Hello Caleb Lovely! We know you grew up in an abusive environment but now you strive to turn your experience into music that we can all enjoy. How do you think these experiences have shaped your artistry and writing? How has your sound developed through your musical journey as a result? It has had a profound negative effect on my creativity and artistry. Especially being raised in a southern religious household, I grew up constantly having my success with music equated to a loss of my relationship with God.
My father devalued my love for music at every chance he got. To pursue my dream of music was seen as narcissism and a failure in the eyes of the church. So for a long time, it’s held me back. I’ve devalued myself in my career, and even more so in my personal life. Over time I’ve realized that this thinking and way of life are toxic and flawed. I had to set myself free from a lot of mental baggage. I met the love of my life and it’s been life-changing. I’ve been able to move past how I was raised and make the music I want to make. To write about the things that matter and create music that is undeniable.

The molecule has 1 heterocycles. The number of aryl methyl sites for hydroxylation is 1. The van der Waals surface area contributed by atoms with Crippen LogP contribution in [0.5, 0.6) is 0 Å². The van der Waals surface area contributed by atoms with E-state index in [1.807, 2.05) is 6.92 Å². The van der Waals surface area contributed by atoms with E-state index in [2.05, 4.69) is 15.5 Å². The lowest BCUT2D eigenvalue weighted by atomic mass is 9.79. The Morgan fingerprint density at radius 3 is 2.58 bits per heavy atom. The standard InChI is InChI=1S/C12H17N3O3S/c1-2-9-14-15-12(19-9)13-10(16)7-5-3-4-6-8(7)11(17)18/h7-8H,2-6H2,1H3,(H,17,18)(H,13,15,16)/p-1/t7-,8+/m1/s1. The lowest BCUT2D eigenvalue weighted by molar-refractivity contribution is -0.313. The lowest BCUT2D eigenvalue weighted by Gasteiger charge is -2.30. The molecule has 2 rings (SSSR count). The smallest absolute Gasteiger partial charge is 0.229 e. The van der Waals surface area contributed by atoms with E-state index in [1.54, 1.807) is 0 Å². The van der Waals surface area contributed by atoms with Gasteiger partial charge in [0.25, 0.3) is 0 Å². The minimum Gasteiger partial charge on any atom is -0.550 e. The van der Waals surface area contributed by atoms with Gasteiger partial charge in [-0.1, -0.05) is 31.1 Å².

My wife has never once made me feel like my dreams are selfish, in fact, she loves me more than I knew possible which has allowed me to pursue my career wholeheartedly with zero restraint. It’s a team dream. My only grievance with God is that I didn’t meet my wife sooner. We loved your new song, “With Him Tonight”! Can you delve deeper into the meaning of the lyrics and how the production came about? \Thank you so much! It’s a song for all the women and even men who feel undervalued in a relationship, who feel stuck. I’ve learned that there is someone out there in this world that wants to show you how to truly live and show you what you’re made of. There is someone who will think you’re out of this world. This song feels like summer love; whether that’s loving yourself or someone else, it’s about knowing what you deserve and feeling good about that. I originally wrote this song with some other Nashville writers, Morgan Brown and Steve Lester. We’ve written a couple of songs together that will definitely be released in the near future. I took the work tape from the day and re-envisioned it to fit what I felt moves me. Instrumentally I wanted the song to be reminiscent of early 2000’s pop-rock records with country music instrumentation. I had a blast recording Dobro, mandolin, Banjo. You say that you’ve grounded yourself in Nashville and it has now become home for you. How do you think moving here changed the way you create music? What are some cultural differences you’ve had to adjust to? I met the love of my life here who has shown me so much more about how to truly live life, how to love, and care, and dream. I’m the most myself that I’ve ever been to. The biggest adjustment in Nashville is that most people write music to please their friends and gain fleeting clout within small circles, they’re not making the music they want to make and they’re not really that happy because when you live under the constant pressure of pleasing everyone’s opinion and the idea of you, you never really get to live as yourself. Rooting myself in Nashville I’ve learned to make the music I want to make with the instruments that allow me to feel the way I want music to feel, and to impact people for a greater good than selfish gain. It’s not about momentary satisfaction, it’s about the bigger picture, creating something that will be bigger than me. What is the ultimate goal you would like to achieve in your musical career? Is this being worked on or put into place currently? The ultimate goal for me as an artist is to be a catalyst for change. Impacting as many people as I can with my voice which speaks for love, heartbreak, messed-up families, and growing who you are through all of that. And hell yeah it’s being put into place to continue to show up every day and put out music that is worthy of the world's ears. What's next for you? I’ll be releasing a single a month for the rest of the year! Be sure to keep up, it’s going to be insane. I think it’s the best group of work I’ve released to date.